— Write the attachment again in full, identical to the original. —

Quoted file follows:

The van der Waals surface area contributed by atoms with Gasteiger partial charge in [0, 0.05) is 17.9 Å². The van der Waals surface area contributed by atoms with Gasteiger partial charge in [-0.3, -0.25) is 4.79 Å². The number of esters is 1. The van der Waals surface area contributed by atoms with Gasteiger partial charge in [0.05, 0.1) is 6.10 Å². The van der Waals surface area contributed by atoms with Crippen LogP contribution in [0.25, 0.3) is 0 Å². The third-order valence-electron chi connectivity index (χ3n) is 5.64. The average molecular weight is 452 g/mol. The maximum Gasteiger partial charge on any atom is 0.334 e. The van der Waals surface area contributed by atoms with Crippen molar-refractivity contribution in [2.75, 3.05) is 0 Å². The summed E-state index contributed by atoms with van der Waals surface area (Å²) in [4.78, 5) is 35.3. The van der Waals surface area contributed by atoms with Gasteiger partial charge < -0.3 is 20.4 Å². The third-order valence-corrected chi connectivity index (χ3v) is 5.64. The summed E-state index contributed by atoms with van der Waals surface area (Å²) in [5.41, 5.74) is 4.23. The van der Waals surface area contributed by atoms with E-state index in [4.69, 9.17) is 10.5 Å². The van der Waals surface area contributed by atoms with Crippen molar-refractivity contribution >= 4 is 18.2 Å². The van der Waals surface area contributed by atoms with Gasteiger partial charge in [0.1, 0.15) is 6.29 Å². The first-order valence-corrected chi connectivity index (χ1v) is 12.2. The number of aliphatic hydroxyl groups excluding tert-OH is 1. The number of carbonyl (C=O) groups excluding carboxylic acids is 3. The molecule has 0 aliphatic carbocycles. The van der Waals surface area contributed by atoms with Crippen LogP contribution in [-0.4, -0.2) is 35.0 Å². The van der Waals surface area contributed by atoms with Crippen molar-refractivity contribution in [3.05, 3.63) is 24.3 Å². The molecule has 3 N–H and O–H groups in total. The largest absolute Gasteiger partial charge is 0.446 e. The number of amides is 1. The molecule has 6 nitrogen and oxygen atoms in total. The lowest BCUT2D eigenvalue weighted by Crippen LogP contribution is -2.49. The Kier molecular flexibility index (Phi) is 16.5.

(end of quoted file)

The van der Waals surface area contributed by atoms with Gasteiger partial charge in [0, 0.05) is 17.9 Å². The van der Waals surface area contributed by atoms with Gasteiger partial charge in [-0.3, -0.25) is 4.79 Å². The number of esters is 1. The van der Waals surface area contributed by atoms with Gasteiger partial charge in [0.05, 0.1) is 6.10 Å². The van der Waals surface area contributed by atoms with Crippen LogP contribution in [0.25, 0.3) is 0 Å². The third-order valence-electron chi connectivity index (χ3n) is 5.64. The average molecular weight is 452 g/mol. The maximum Gasteiger partial charge on any atom is 0.334 e. The van der Waals surface area contributed by atoms with Crippen molar-refractivity contribution in [2.75, 3.05) is 0 Å². The summed E-state index contributed by atoms with van der Waals surface area (Å²) in [4.78, 5) is 35.3. The van der Waals surface area contributed by atoms with Gasteiger partial charge < -0.3 is 20.4 Å². The third-order valence-corrected chi connectivity index (χ3v) is 5.64. The summed E-state index contributed by atoms with van der Waals surface area (Å²) in [5.41, 5.74) is 4.23. The van der Waals surface area contributed by atoms with E-state index in [4.69, 9.17) is 10.5 Å². The van der Waals surface area contributed by atoms with Crippen molar-refractivity contribution >= 4 is 18.2 Å². The van der Waals surface area contributed by atoms with Gasteiger partial charge in [0.1, 0.15) is 6.29 Å². The first-order valence-corrected chi connectivity index (χ1v) is 12.2. The number of aliphatic hydroxyl groups excluding tert-OH is 1. The number of carbonyl (C=O) groups excluding carboxylic acids is 3. The molecule has 0 aliphatic carbocycles. The van der Waals surface area contributed by atoms with Crippen LogP contribution in [-0.4, -0.2) is 35.0 Å². The van der Waals surface area contributed by atoms with Crippen molar-refractivity contribution in [3.05, 3.63) is 24.3 Å². The molecule has 3 N–H and O–H groups in total. The largest absolute Gasteiger partial charge is 0.446 e. The number of amides is 1. The molecule has 6 nitrogen and oxygen atoms in total. The lowest BCUT2D eigenvalue weighted by Crippen LogP contribution is -2.49. The Kier molecular flexibility index (Phi) is 16.5.